Tuesday, October 21, 2003

Epic 'Ayodhya' born of Indian mythology



By Jeff Suess
The Cincinnati Enquirer

From J.R.R. Tolkien to Robert Jordan, the fantasy genre has typically drawn on western legends and Celtic, Norse and Greco-Roman myths.

But Indian author Ashok K. Banker instead turned to his own Hindu culture to adapt The Ramayana as an epic fantasy.

The term epic is bandied about a great deal in fantasy lit, but rarely is it as apt as it is here.

The Ramayana is an Indian epic recorded in Sanskrit couplets by the poet Valmiki, probably around the fourth century B.C., though the story may date as far back as 2000 B.C.

Prince of Ayodhya is book one of Banker's series retelling the entire tale.

Rama is the eldest son of the Maharaja Dasaratha and his first wife, Kausalya. One night, he has a vision of the rape and destruction of his beloved city Ayodhya, an image that haunts him and guides his destiny.

Dasaratha is dying, so he names Rama his heir, but his second wife, Kaikeyi, schemes to put her own son in power.

Meanwhile, a war is brewing. The Asuras, demonic anti-gods, have amassed an army of mishmash monsters to invade Ayodhya. This threat has brought the great seer-magi Vishwamitra out of his centuries-long retreat to enlist the aide of Rama.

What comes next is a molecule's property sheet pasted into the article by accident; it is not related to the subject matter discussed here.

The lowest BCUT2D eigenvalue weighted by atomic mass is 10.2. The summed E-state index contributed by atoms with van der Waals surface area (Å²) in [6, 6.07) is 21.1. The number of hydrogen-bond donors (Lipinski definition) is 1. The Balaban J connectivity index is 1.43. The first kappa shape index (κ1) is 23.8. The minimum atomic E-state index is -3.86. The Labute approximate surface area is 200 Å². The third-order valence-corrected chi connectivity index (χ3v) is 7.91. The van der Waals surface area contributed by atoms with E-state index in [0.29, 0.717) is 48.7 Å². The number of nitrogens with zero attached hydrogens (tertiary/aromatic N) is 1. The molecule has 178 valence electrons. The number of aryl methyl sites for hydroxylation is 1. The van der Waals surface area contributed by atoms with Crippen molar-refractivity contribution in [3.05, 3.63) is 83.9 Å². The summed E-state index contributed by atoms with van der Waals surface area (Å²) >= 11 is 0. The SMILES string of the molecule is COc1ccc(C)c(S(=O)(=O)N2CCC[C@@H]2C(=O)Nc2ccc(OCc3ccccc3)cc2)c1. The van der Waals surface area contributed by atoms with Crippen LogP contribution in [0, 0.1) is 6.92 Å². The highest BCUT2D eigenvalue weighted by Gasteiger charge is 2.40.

He wants Rama to stand alone against the hoards, but Dasaratha refuses to give up his eldest son despite what his dharma - sacred duty - demands.

Prince of Ayodhya can be read on different levels: as a straightforward archetypal fantasy adventure; as a crash course in one of the world's oldest civilizations; or as both.

While the story is not long or complicated, it is rich with details: the gruesome 10-headed Ravana; the tang of mangos with salt; and the sensuous Kamasutra. Banker recreates a lush and beautiful world of exotic scents, powerful magic and honored traditions.

Some of the tongue-tying Hindu and Sanskrit terms may cause the reader to stumble, but the author provides an extensive glossary.

He is sometimes overly descriptive and the order of events is off a bit. Some readers may object to recasting a culture's history as fantasy, but Banker does it with obvious reverence to the source material.

E-mail: jsuess@enquirer.com




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